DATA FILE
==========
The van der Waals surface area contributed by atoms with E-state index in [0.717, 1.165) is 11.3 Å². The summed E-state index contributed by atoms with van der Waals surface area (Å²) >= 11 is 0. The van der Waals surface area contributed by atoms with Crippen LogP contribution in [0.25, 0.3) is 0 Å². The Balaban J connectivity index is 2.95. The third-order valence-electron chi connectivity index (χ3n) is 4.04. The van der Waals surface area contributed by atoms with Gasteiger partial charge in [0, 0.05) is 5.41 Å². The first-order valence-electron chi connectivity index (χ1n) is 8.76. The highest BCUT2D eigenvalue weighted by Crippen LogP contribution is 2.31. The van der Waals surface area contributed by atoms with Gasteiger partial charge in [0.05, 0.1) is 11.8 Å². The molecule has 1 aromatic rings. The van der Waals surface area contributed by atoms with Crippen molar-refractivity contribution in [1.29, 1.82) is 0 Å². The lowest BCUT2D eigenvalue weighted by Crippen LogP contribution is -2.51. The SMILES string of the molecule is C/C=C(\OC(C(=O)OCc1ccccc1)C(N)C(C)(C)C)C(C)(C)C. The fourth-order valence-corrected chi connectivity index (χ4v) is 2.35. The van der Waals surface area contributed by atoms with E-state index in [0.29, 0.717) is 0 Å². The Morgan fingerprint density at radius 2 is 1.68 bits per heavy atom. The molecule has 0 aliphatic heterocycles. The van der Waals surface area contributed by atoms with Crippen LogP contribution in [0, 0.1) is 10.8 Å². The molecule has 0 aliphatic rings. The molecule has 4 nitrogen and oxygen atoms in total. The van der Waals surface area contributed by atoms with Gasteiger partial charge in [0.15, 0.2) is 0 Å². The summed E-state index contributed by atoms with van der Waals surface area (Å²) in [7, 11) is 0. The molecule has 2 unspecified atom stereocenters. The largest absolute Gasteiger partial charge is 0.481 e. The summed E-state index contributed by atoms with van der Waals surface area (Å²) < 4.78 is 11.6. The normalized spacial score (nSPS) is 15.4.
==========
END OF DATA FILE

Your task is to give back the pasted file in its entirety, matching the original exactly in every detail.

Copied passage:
The van der Waals surface area contributed by atoms with E-state index in [0.717, 1.165) is 11.3 Å². The summed E-state index contributed by atoms with van der Waals surface area (Å²) >= 11 is 0. The van der Waals surface area contributed by atoms with Crippen LogP contribution in [0.25, 0.3) is 0 Å². The Balaban J connectivity index is 2.95. The third-order valence-electron chi connectivity index (χ3n) is 4.04. The van der Waals surface area contributed by atoms with Gasteiger partial charge in [0, 0.05) is 5.41 Å². The first-order valence-electron chi connectivity index (χ1n) is 8.76. The highest BCUT2D eigenvalue weighted by Crippen LogP contribution is 2.31. The van der Waals surface area contributed by atoms with Gasteiger partial charge in [0.05, 0.1) is 11.8 Å². The molecule has 1 aromatic rings. The van der Waals surface area contributed by atoms with Crippen molar-refractivity contribution in [1.29, 1.82) is 0 Å². The lowest BCUT2D eigenvalue weighted by Crippen LogP contribution is -2.51. The SMILES string of the molecule is C/C=C(\OC(C(=O)OCc1ccccc1)C(N)C(C)(C)C)C(C)(C)C. The fourth-order valence-corrected chi connectivity index (χ4v) is 2.35. The van der Waals surface area contributed by atoms with E-state index in [0.29, 0.717) is 0 Å². The Morgan fingerprint density at radius 2 is 1.68 bits per heavy atom. The molecule has 0 aliphatic heterocycles. The van der Waals surface area contributed by atoms with Crippen LogP contribution in [0, 0.1) is 10.8 Å². The molecule has 0 aliphatic rings. The molecule has 4 nitrogen and oxygen atoms in total. The van der Waals surface area contributed by atoms with Gasteiger partial charge in [0.15, 0.2) is 0 Å². The summed E-state index contributed by atoms with van der Waals surface area (Å²) in [7, 11) is 0. The molecule has 2 unspecified atom stereocenters. The largest absolute Gasteiger partial charge is 0.481 e. The summed E-state index contributed by atoms with van der Waals surface area (Å²) < 4.78 is 11.6. The normalized spacial score (nSPS) is 15.4.